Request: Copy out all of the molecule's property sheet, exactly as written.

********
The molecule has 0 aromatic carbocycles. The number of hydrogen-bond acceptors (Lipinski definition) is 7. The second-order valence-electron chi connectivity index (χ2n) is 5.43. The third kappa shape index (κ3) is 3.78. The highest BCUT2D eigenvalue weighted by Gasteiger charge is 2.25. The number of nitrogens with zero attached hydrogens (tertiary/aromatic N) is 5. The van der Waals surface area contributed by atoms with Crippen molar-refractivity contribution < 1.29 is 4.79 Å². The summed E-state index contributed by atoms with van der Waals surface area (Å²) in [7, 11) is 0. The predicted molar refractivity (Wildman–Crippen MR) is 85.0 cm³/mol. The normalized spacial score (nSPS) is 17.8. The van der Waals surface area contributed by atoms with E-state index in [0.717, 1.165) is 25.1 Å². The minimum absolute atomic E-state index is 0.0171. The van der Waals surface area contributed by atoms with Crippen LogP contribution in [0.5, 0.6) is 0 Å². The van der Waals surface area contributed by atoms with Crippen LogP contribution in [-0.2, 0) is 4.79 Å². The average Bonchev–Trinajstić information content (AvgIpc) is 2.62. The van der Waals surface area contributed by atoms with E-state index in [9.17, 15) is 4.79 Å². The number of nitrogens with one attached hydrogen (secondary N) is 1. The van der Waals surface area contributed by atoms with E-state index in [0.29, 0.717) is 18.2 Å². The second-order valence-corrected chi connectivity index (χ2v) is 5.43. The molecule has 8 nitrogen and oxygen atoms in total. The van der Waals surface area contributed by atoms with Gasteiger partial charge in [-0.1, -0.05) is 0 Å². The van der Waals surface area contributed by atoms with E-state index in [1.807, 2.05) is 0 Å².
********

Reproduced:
The molecule has 0 aromatic carbocycles. The number of hydrogen-bond acceptors (Lipinski definition) is 7. The second-order valence-electron chi connectivity index (χ2n) is 5.43. The third kappa shape index (κ3) is 3.78. The highest BCUT2D eigenvalue weighted by Gasteiger charge is 2.25. The number of nitrogens with zero attached hydrogens (tertiary/aromatic N) is 5. The van der Waals surface area contributed by atoms with Crippen molar-refractivity contribution < 1.29 is 4.79 Å². The summed E-state index contributed by atoms with van der Waals surface area (Å²) in [7, 11) is 0. The predicted molar refractivity (Wildman–Crippen MR) is 85.0 cm³/mol. The normalized spacial score (nSPS) is 17.8. The van der Waals surface area contributed by atoms with E-state index in [0.717, 1.165) is 25.1 Å². The minimum absolute atomic E-state index is 0.0171. The van der Waals surface area contributed by atoms with Crippen LogP contribution in [0.5, 0.6) is 0 Å². The van der Waals surface area contributed by atoms with Crippen LogP contribution in [-0.2, 0) is 4.79 Å². The average Bonchev–Trinajstić information content (AvgIpc) is 2.62. The van der Waals surface area contributed by atoms with E-state index in [9.17, 15) is 4.79 Å². The number of nitrogens with one attached hydrogen (secondary N) is 1. The van der Waals surface area contributed by atoms with E-state index in [0.29, 0.717) is 18.2 Å². The second-order valence-corrected chi connectivity index (χ2v) is 5.43. The molecule has 8 nitrogen and oxygen atoms in total. The van der Waals surface area contributed by atoms with Gasteiger partial charge in [-0.1, -0.05) is 0 Å². The van der Waals surface area contributed by atoms with E-state index in [1.807, 2.05) is 0 Å².